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Broadcasters get set for the Sochi Winter Olympics

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14 January 2014

After the success of London 2012, broadcasters are stepping up their coverage of next month’s Winter Olympics in Sochi.

The scale of the broadcasting operation from Sochi will, of course, be smaller than London 2012 – mirroring the fact that winter games have fewer sports and events.

Nevertheless, UK rights holders – the BBC for the Olympics (7-23 February) and Channel 4 for the Paralympics (7-16 March) – believe that the impact of London as well as the fact that Sochi is in a relatively favourable time zone could translate into better than usual viewing figures for the Winter Games.

Regular Games host broadcaster Olympic Broadcasting Services (OBS) will film all the races and competitions at Sochi, sending out its footage to rights holders all around the world.

The BBC’s inhouse sports department will use this host feed as the basis for its own coverage, adding its own commentary, analysis, reports and features to produce more than 200 hours of network TV coverage presided over by Clare Balding, Jonathan Edwards and Hazel Irvine.

As in London 2012, the BBC has pledged to cover every single event, making them available on up to six live streams via PC, tablet, mobile and connected TV.

The BBC’s executive producer in charge of Sochi 2014 Jonny Bramley explains that planning for the coverage of such an event normally begins three years in advance. But the BBC was only confirmed as the Olympics rights holder 18 months ago, so planning has been a little tight this time.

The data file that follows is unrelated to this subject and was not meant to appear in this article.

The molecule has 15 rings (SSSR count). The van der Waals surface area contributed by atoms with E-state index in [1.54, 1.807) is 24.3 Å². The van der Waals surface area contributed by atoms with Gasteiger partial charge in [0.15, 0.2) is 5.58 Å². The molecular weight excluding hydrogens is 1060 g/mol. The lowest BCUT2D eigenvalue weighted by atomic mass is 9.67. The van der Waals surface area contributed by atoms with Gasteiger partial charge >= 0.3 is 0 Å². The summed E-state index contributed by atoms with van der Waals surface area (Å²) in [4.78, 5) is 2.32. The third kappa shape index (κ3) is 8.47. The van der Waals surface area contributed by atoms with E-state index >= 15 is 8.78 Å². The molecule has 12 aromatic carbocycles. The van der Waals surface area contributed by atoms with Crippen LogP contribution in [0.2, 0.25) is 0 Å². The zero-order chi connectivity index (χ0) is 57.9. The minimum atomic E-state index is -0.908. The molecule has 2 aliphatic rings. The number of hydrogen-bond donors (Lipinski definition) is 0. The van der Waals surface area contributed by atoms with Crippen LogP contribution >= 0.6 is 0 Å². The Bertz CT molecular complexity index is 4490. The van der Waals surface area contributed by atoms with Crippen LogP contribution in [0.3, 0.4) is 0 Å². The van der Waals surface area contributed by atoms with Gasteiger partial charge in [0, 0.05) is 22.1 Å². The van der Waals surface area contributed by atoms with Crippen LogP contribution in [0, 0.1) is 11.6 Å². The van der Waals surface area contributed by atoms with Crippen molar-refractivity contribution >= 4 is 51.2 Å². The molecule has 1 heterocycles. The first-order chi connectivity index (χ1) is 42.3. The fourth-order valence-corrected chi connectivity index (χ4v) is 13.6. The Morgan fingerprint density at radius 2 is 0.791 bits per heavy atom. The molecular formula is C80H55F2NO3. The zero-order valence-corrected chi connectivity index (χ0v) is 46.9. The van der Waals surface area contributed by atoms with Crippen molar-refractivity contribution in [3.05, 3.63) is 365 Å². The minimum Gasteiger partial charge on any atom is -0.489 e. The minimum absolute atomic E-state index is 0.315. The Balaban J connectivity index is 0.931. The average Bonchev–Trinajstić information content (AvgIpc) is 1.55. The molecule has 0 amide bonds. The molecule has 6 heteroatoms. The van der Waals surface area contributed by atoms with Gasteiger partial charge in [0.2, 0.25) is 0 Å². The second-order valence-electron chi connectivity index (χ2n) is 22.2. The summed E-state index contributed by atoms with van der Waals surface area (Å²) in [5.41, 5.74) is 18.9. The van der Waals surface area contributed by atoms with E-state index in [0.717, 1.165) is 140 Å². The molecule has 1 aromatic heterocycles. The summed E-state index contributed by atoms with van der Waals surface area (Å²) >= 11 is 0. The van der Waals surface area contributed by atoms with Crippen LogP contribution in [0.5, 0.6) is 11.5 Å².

Bramley says the budget for producing a Winter Olympics is “less than 50% of a summer Olympics”, reflecting the smaller scale of the Games, the lower viewing figures and the need to keep a lid on costs at the BBC.

Production will be divided between a team of just under 100 BBC staff in Sochi, including presenters, commentators, a film-making team, and those in the switching centre in the IBC.

However, there will be a bigger team back in Media City in Salford, which will house the transmission galleries for TV, the interactive operation as well as post production.

Still, it’s a bigger BBC operation than previous Winter Olympics – fuelled by the post-London effect and the fact that Team GB is in with a chance of its most successful winter games yet.

Snowboarder Billy Morgan is a medal hopeful in the first weekend after finishing fourth at the 2013 World Championships. Other serious contenders include James Woods in the freestyle slopestyle, as well as the UK women’s skeleton team as well as the curling team.

Bramley certainly isn’t expecting viewing figures to match the 24m who tuned in to watch Torvill and Dean in 1984.

But he does think that audiences will exceed those at most recent games in Vancouver and Turin, when peak viewing figures were around 4.5m and 5m respectively. More than 6m stayed up after midnight to watch Britain’s curling team win gold at Salt Lake City in 2002.

The BBC will be ramping up its marketing for the Games this month, with a campaign based on the theme of humans vs nature. Specifically, it will emphasise the dramatic struggle against the elements that’s a key feature of the Winter Games, highlighting the dangers of the ice, the slopes and the speed.  The BBC will also stress the breadth of its coverage on TV, tablets and mobiles.